Horse Riding

Horse Riding with Alexander Technique.

  • Gain freedom from repeated tension for yourself and your horse.
  • Connect deeply with your horse through a soft, supple seat.
  • Ride effortlessly, easily cooperating with the natural design of yourself and your horse.

Carl Hester, Olympic Gold Medallist says “The Alexander Technique is one of the most valuable tools a rider can possess.” —  British Dressage Team,  London 2012 Olympics

Who can benefit from Alexander…

Whether you ride horses just for fun, for Dressage or Eventing  riders increasingly recognizing that a heightened awareness of their own bodies has a dramatic effect on their horses.  What are you aware of when riding?

Benchmarks to look for while riding a horse or competing..

  • To be well seated on the horse so that both horse and rider are one;
  • To have the familiarity of balance in whatever action the horse might take;
  • To have no aches or pains due to jarring e.g. back pain, shoulder, hip or joint pain;
  • To experience lightness and freedom while riding;
  • And above all, to enjoy the whole experience!

Sue Paterson, ESNZ Dressage and judge says. “After my first Alexander session with Jann I walked out feeling much lighter and freer. I ride and compete in dressage and my horse is showing increased freedom and energy also”.

Do you recognise these in yourself?
Words of wisdom from horse rider and Alexander Technique teacher Sally Swift.

 – She knows that when her horse can respond to her aids with an easy alertness devoid of tense reaction.
 – Sally is creating a more harmonious and pleasurable relationship with him.
 – While a rider may understand this deeply, their own use may get in the way of these ideals.
 – If she herself is not easily balanced, but tipping forward or leaning back, it will affect the horse’s ability to balance.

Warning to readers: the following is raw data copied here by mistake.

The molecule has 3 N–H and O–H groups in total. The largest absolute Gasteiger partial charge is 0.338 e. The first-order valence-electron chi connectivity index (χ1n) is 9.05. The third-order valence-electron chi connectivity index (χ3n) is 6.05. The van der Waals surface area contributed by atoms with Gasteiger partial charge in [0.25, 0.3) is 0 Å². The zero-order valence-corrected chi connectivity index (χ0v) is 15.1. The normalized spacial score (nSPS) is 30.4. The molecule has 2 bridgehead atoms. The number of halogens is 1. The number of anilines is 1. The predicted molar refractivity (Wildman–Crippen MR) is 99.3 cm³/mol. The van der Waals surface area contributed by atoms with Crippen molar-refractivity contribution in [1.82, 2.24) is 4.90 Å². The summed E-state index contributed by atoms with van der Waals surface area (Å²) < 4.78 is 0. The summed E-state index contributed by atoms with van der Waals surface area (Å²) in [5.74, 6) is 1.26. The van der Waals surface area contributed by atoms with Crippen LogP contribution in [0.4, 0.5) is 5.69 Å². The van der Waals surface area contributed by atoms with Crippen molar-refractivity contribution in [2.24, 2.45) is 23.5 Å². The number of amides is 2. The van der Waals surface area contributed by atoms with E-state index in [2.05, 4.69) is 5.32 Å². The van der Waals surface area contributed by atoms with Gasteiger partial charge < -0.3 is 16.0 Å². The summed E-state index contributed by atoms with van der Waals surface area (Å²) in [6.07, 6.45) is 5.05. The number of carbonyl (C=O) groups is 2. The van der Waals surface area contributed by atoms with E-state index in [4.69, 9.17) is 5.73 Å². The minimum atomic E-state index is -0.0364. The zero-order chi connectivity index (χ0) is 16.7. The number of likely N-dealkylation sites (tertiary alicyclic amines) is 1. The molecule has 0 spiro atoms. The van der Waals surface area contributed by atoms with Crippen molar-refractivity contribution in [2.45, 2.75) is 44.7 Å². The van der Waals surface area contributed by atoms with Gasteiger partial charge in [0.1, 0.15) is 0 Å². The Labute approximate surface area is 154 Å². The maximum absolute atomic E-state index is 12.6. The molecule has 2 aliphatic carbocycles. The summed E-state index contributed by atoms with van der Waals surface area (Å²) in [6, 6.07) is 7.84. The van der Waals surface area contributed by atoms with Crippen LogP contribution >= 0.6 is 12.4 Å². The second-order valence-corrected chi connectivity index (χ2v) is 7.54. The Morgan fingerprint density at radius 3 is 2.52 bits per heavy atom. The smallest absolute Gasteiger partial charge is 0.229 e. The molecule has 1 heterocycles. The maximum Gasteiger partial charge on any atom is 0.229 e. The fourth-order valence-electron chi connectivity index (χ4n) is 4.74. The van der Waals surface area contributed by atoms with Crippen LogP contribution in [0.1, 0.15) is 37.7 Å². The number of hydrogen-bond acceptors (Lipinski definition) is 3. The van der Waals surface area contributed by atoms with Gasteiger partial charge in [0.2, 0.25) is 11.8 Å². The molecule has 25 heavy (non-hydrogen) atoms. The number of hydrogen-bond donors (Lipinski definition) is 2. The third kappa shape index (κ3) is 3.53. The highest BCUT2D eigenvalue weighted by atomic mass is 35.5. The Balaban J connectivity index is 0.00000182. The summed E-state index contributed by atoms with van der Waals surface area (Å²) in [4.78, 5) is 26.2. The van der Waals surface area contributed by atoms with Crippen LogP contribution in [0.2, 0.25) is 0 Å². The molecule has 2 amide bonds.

– Her horse cannot free his back if her own back is held (stiffened) in place rather than having the elastic suppleness of her muscles;
 – Should her reactions or communication convey frustration or annoyance, the horse cannot respond with ease.
 – A rider cannot blame her horse for his lack of freedom, and balance in movement if she herself is not applying these principles to her own self, step by step.

What you need to know..

You need to know that the vital point of balance is where the head sits on the top of the spine. This delicate balance affects the core and the rest of you.

While this is important, so is the top of your head to your seat bones alignment.

Being alert too that the soles of the feet releasing down gives the lightness going up.

Just using this knowledge can give the rider and horse stability.  Just that awareness.  It is marvelous.

A happy horse is a balanced horse! 

Without poise and postural balance in the rider, the horse’s step is subtly affected which in turn influences the horse’s whole performance and enthusiasm.

And shows up in the rider through sore back and unnecessary tension.

Rachel Williams of Auckland said “After just a few Alexander lessons with Jann, it was the first time I felt really balanced while sitting on my horse.”.

Many top class riders have used the Alexander Technique to boost them into a higher level.

Because of his dedication, a natural connection is seen as a result of Alexander lessons here:  Olympic champion Mark Todd has won successive Olympic gold medals in 1984 and 1988.  His later successes in the 2012 Olympics show his great poise and unity between him and horse.

Are you struggling…
To increase your performance.  To gain cohesiveness with you horse riding?
For more information email Jann